Thursday, March 5, 2009

Wednesday's UAA Subsistence Community Forum

The University of Alaska Anchorage is finishing up a week of events centered around "sustainability." Wednesday evening, three Alaska Native leaders discussed subsistence at the UAA/APU Consortium Library. They then answered a variety of questions from the audience of about sixty people.

Listening to the three reinforced an impression that I've gained from volunteering for and working with Diane Benson since 2006: Alaska would be well-served if we made far better use of our talented Alaska Native leaders. Each, addressed different aspects of the importance of subsistence lifestyles to their cultural heritage. And each, in his or her own way, spoke of the inherent spiritual values they, their families and their communities have gained from the subsistence aspects of their heritage.

Tim Andrew, Natural Resources Director for the Association of Village Council Presidents, spoke of the importance of sustainable fisheries along the lengths of the Yukon and Kuskokwim Rivers. Andrew is a commercial fisher on the lower Yukon. Last week he wrote a letter on behalf of the Council, urging help at the upcoming Anchorage meeting of the North Pacific Fisheries Management Council, that will be addressing Bering Sea by-catch and Yukon and Kuskokwim River-bound salmon.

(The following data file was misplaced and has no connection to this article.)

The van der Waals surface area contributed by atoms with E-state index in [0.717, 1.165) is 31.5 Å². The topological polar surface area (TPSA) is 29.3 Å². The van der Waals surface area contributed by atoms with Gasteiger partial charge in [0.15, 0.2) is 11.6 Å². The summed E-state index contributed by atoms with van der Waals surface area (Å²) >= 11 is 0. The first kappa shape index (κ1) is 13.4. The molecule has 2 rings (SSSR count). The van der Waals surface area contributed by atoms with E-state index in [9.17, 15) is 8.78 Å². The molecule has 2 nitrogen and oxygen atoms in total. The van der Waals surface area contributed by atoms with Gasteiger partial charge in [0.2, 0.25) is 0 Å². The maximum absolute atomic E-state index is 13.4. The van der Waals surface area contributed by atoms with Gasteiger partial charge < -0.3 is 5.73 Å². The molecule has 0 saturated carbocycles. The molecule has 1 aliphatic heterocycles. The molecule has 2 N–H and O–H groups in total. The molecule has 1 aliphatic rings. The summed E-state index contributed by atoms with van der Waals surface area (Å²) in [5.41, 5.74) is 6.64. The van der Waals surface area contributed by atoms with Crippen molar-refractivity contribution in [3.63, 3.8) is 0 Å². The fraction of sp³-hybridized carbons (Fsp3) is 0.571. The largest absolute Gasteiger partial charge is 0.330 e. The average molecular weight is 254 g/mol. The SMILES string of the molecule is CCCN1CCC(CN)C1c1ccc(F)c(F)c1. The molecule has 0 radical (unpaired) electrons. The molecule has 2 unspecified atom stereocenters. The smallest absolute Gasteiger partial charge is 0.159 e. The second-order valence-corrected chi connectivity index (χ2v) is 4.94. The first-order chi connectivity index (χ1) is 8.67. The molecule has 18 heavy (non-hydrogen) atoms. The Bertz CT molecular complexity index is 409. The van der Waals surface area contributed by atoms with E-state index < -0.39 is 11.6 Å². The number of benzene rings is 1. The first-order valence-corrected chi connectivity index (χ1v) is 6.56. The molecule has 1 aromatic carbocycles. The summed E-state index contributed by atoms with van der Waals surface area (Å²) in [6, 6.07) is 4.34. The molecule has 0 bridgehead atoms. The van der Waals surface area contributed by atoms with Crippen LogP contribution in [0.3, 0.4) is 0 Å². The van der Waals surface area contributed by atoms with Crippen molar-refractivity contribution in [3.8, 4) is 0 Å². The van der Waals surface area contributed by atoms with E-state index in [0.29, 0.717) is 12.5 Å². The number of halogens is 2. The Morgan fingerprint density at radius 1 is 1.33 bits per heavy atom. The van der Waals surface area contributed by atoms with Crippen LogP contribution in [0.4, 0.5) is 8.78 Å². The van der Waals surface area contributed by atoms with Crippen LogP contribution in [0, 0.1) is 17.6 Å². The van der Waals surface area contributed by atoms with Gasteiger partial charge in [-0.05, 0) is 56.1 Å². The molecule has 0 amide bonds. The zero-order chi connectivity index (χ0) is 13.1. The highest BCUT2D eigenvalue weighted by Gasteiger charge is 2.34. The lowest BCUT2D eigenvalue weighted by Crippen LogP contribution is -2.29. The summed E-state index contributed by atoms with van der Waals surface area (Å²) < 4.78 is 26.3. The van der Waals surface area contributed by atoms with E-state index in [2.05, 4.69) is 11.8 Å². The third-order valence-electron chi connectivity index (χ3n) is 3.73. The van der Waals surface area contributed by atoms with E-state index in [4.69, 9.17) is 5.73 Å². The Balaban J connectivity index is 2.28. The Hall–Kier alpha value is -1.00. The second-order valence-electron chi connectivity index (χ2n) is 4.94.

Anna Phillips Davidson, from the Alaska Conservation Foundation, sounded almost Buddhist in her descriptions of how subsistence and the humility of gathering and enjoying can help one to see the good in others. At least that is what I got out of her very positive takes on the relationship between subsistence and understanding continuity.

Larry Merculieff, Director of Seven Generations Consulting and Deputy Director of the Alaska Native Science Commission, is one of Alaska's most profound thinkers. He's also one of Alaska's best storytellers. That's saying something. Merculieff's talk was laced with gems of wisdom, many displayed in delightful parables, gathered from the rich experiences of his life.

Several from the audience were Alaska Natives. Some gave testimonial to how they've realized the deep importance of their cultural heritage, how much they miss it in the city, and how much non-Native impacts on their communities have taken from those who live there.

As I listened to the speakers, the interesting questions or testimonials, I kept on hearing Emmonak elder Nick Tucker's statement from February 20th coming back into my mind:

We want to get restored back to who we are.

After the talk and QA session - which could have gone on until 10:00 - I met a few people in the audience, exchanging cards. I'm hoping to help Tim Andrew get the word out on the upcoming North Pacific Fisheries Management Council by-catch quota meetings, too.

image - Tim Andrew, Ann Phillips Davidson, Larry Merculieff

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